Thursday, December 10, 2009

Child of Promise

Magnet # 113: Thomas Cooper Gotch's The Child Enthroned

Material: Plastic

Purchased By: Me

Victorian painter Thomas Cooper Gotch was born on this day in 1854 in Kettering. He came from a successful family of shoemakers and bankers. Unfortunately, when he was still young, his father went bankrupt and they were forced to move in with relatives until he was able to pay off his debts. For about three years, Thomas worked in the boot and shoe business with his father. However, both he and his older brother, John, would eventually pursue more artistic careers. John became a noted architect while Thomas, of course, went on to paint realistic, romantic art. He studied at several noteworthy art schools, meeting fellow artist Caroline Burland Yates at one of them. After a lengthy engagement, they married in 1881.

The image featured on this magnet is a detail of Gotch's most famous work, The Child Enthroned. It was painted fairly early in his career, after he had returned from traveling in Italy and discovering the beautiful art of romantic European symbolists. It wasn't popular in England, but when Gotch saw it, he decided to change his own style to incorporate its characteristics. For a time, the critics rejected him. But when this image hung in the Royal Academy in 1894's show, they could no longer do so. One newspaper even went so far as to call it the star of the show. His only child, Phyllis, modeled for the child in the image. It was not his first image portraying a girl-child, but its success propelled him to paint many more images of beautiful girl-children. He became one of the leading artists depicting these subjects. Oddly enough, one of his lifelong friends was artist Henry Scott Tuke, who often portrayed the boy-child in his work.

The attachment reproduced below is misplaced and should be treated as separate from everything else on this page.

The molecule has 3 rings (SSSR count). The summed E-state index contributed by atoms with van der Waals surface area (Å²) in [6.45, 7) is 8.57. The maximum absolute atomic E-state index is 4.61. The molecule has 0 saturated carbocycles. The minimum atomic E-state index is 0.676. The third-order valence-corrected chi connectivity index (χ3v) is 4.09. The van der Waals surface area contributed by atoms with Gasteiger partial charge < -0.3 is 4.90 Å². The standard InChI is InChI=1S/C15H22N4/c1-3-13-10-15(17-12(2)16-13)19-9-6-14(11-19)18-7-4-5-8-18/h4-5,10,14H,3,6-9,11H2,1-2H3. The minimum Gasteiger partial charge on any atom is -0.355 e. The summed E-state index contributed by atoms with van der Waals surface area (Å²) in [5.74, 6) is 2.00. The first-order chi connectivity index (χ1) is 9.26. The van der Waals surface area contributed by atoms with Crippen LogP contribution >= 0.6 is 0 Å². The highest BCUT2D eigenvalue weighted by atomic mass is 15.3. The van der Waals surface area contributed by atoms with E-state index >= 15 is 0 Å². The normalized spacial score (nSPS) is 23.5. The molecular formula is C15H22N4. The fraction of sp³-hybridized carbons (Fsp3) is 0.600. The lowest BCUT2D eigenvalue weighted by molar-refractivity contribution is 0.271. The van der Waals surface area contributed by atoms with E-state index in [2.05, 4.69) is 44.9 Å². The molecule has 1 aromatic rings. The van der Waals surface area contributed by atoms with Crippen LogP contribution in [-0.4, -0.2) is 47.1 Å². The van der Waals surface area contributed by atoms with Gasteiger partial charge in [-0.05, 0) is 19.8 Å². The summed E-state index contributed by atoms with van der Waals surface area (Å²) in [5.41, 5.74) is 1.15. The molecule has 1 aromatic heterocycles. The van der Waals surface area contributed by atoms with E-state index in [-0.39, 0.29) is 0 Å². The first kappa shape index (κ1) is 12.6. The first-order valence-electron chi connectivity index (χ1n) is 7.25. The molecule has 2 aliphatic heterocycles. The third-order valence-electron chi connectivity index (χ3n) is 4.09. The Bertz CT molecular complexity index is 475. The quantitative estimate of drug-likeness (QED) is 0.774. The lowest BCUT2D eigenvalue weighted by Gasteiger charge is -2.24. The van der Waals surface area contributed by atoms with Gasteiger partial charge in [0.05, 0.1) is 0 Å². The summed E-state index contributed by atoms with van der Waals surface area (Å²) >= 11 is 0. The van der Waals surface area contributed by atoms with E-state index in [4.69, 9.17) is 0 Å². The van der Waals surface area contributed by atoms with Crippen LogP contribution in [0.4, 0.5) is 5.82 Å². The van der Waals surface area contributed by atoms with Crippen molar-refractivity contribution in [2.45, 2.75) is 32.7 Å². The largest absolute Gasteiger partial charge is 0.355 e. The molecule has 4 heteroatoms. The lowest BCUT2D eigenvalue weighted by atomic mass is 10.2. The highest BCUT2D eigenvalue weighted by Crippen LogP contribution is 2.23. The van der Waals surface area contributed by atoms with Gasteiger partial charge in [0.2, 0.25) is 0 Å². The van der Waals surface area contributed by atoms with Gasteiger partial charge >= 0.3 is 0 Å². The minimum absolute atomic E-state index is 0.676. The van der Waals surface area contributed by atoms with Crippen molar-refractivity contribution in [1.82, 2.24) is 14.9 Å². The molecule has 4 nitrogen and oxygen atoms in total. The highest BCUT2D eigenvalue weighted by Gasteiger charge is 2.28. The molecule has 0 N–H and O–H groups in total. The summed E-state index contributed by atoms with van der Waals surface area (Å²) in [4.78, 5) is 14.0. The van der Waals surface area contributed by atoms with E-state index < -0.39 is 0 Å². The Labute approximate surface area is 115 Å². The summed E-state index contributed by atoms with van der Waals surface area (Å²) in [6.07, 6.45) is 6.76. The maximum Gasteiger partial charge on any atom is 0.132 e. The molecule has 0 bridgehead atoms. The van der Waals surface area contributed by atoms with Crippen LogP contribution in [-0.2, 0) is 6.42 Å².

Gotch is known for rebelling from the Royal Academy of Art and refusing to follow its unified beliefs on art. He joined with other artists including John Singer Sargent to form the New England Art Club, an organization with less rigid artistic beliefs. He also moved to Newlyn, a coastal area where a more simple artistic community was thriving. There, he was very active in this community, both establishing a Newlyn Art Gallery as well as Newlyn Industrial Classes. Gotch also taught, served on committees, threw parties, and participated in dramatic performances. And, through all of this, he still found time to paint his masterpieces. He stayed there for over a decade until moving to London, where it was easier for artists to advance their careers. Eventually, he returned back to his beloved Newlyn. After World War I, when the popularity of more romantic images faded, Gotch turned to painting images such as landscapes and flower still lifes in watercolor. Although the Royal Academy never made him a member, he continued to exhibit there. When he was in London in 1931 for their painting day, he died suddenly.

Although Gotch is not one of the best known Victorian artists, he enjoyed a good deal of success in his day. In the past decade, there has been an increased amount of interest in his work, and both a biography and a 2001 exhibition have centered on Gotch. Kettering's Alfred East Gallery owns a large collection of his work, and some is on permanent display. I hope Gotch continues to become more popular. He helped bring new attributes to Victorian art, and the beautiful work he left behind should be available for everyone to admire.

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